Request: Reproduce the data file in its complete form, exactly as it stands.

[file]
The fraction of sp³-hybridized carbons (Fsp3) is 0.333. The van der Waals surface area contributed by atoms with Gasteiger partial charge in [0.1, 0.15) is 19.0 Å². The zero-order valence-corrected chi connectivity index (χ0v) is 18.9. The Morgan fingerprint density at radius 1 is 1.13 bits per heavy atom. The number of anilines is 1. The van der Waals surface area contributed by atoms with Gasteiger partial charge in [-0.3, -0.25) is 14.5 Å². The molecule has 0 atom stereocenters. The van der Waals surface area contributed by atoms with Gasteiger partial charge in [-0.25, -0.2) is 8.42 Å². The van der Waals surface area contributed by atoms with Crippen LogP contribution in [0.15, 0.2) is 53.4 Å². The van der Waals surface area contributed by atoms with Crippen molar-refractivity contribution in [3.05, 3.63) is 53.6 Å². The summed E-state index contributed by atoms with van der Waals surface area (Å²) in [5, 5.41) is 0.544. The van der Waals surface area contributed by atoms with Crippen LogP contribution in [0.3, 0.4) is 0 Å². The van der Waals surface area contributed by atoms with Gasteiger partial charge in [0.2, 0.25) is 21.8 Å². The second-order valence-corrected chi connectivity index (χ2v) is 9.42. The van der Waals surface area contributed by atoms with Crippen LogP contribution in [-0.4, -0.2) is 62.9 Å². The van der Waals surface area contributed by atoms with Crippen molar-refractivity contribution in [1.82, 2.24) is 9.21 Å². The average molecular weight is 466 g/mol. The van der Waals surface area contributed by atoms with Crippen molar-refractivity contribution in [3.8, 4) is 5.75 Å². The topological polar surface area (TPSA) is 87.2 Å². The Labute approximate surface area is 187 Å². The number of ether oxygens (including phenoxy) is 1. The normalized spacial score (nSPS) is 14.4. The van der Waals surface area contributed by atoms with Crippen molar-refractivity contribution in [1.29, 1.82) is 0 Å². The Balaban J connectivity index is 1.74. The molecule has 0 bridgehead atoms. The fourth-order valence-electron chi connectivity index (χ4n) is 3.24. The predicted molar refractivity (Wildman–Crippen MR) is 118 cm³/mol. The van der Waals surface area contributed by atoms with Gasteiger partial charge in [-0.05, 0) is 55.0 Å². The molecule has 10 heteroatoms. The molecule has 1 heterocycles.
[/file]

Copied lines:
The fraction of sp³-hybridized carbons (Fsp3) is 0.333. The van der Waals surface area contributed by atoms with Gasteiger partial charge in [0.1, 0.15) is 19.0 Å². The zero-order valence-corrected chi connectivity index (χ0v) is 18.9. The Morgan fingerprint density at radius 1 is 1.13 bits per heavy atom. The number of anilines is 1. The van der Waals surface area contributed by atoms with Gasteiger partial charge in [-0.3, -0.25) is 14.5 Å². The molecule has 0 atom stereocenters. The van der Waals surface area contributed by atoms with Gasteiger partial charge in [-0.25, -0.2) is 8.42 Å². The van der Waals surface area contributed by atoms with Crippen LogP contribution in [0.15, 0.2) is 53.4 Å². The van der Waals surface area contributed by atoms with Crippen molar-refractivity contribution in [3.05, 3.63) is 53.6 Å². The summed E-state index contributed by atoms with van der Waals surface area (Å²) in [5, 5.41) is 0.544. The van der Waals surface area contributed by atoms with Crippen LogP contribution in [0.3, 0.4) is 0 Å². The van der Waals surface area contributed by atoms with Gasteiger partial charge in [0.2, 0.25) is 21.8 Å². The second-order valence-corrected chi connectivity index (χ2v) is 9.42. The van der Waals surface area contributed by atoms with Crippen LogP contribution in [-0.4, -0.2) is 62.9 Å². The van der Waals surface area contributed by atoms with Crippen molar-refractivity contribution in [1.82, 2.24) is 9.21 Å². The average molecular weight is 466 g/mol. The van der Waals surface area contributed by atoms with Crippen molar-refractivity contribution in [3.8, 4) is 5.75 Å². The topological polar surface area (TPSA) is 87.2 Å². The Labute approximate surface area is 187 Å². The number of ether oxygens (including phenoxy) is 1. The normalized spacial score (nSPS) is 14.4. The van der Waals surface area contributed by atoms with Crippen molar-refractivity contribution in [1.29, 1.82) is 0 Å². The Balaban J connectivity index is 1.74. The molecule has 0 bridgehead atoms. The fourth-order valence-electron chi connectivity index (χ4n) is 3.24. The predicted molar refractivity (Wildman–Crippen MR) is 118 cm³/mol. The van der Waals surface area contributed by atoms with Gasteiger partial charge in [-0.05, 0) is 55.0 Å². The molecule has 10 heteroatoms. The molecule has 1 heterocycles.